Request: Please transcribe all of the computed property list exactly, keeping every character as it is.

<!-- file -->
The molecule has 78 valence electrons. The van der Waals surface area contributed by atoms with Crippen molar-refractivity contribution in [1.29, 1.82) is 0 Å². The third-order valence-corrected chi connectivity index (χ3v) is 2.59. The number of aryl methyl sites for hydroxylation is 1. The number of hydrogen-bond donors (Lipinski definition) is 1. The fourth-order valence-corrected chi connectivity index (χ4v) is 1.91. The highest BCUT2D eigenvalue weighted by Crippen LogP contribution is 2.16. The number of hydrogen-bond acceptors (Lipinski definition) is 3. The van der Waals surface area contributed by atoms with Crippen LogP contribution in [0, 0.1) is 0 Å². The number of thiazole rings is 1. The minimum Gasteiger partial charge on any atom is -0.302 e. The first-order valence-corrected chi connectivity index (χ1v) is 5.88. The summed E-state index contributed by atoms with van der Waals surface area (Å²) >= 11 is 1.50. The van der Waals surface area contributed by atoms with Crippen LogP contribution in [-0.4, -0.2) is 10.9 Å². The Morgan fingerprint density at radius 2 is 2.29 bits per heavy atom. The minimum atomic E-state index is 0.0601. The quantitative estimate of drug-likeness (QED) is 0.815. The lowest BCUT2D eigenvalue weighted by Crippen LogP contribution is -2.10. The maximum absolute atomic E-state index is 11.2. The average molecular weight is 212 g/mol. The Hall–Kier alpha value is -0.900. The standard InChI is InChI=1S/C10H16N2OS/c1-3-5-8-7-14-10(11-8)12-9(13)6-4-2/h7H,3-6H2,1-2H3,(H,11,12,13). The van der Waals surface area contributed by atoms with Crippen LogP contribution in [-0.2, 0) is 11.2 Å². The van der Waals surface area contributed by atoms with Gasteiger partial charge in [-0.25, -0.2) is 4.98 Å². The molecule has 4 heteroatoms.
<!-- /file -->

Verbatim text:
The molecule has 78 valence electrons. The van der Waals surface area contributed by atoms with Crippen molar-refractivity contribution in [1.29, 1.82) is 0 Å². The third-order valence-corrected chi connectivity index (χ3v) is 2.59. The number of aryl methyl sites for hydroxylation is 1. The number of hydrogen-bond donors (Lipinski definition) is 1. The fourth-order valence-corrected chi connectivity index (χ4v) is 1.91. The highest BCUT2D eigenvalue weighted by Crippen LogP contribution is 2.16. The number of hydrogen-bond acceptors (Lipinski definition) is 3. The van der Waals surface area contributed by atoms with Crippen LogP contribution in [0, 0.1) is 0 Å². The number of thiazole rings is 1. The minimum Gasteiger partial charge on any atom is -0.302 e. The first-order valence-corrected chi connectivity index (χ1v) is 5.88. The summed E-state index contributed by atoms with van der Waals surface area (Å²) >= 11 is 1.50. The van der Waals surface area contributed by atoms with Crippen LogP contribution in [-0.4, -0.2) is 10.9 Å². The Morgan fingerprint density at radius 2 is 2.29 bits per heavy atom. The minimum atomic E-state index is 0.0601. The quantitative estimate of drug-likeness (QED) is 0.815. The lowest BCUT2D eigenvalue weighted by Crippen LogP contribution is -2.10. The maximum absolute atomic E-state index is 11.2. The average molecular weight is 212 g/mol. The Hall–Kier alpha value is -0.900. The standard InChI is InChI=1S/C10H16N2OS/c1-3-5-8-7-14-10(11-8)12-9(13)6-4-2/h7H,3-6H2,1-2H3,(H,11,12,13). The van der Waals surface area contributed by atoms with Crippen LogP contribution in [-0.2, 0) is 11.2 Å². The van der Waals surface area contributed by atoms with Gasteiger partial charge in [-0.25, -0.2) is 4.98 Å². The molecule has 4 heteroatoms.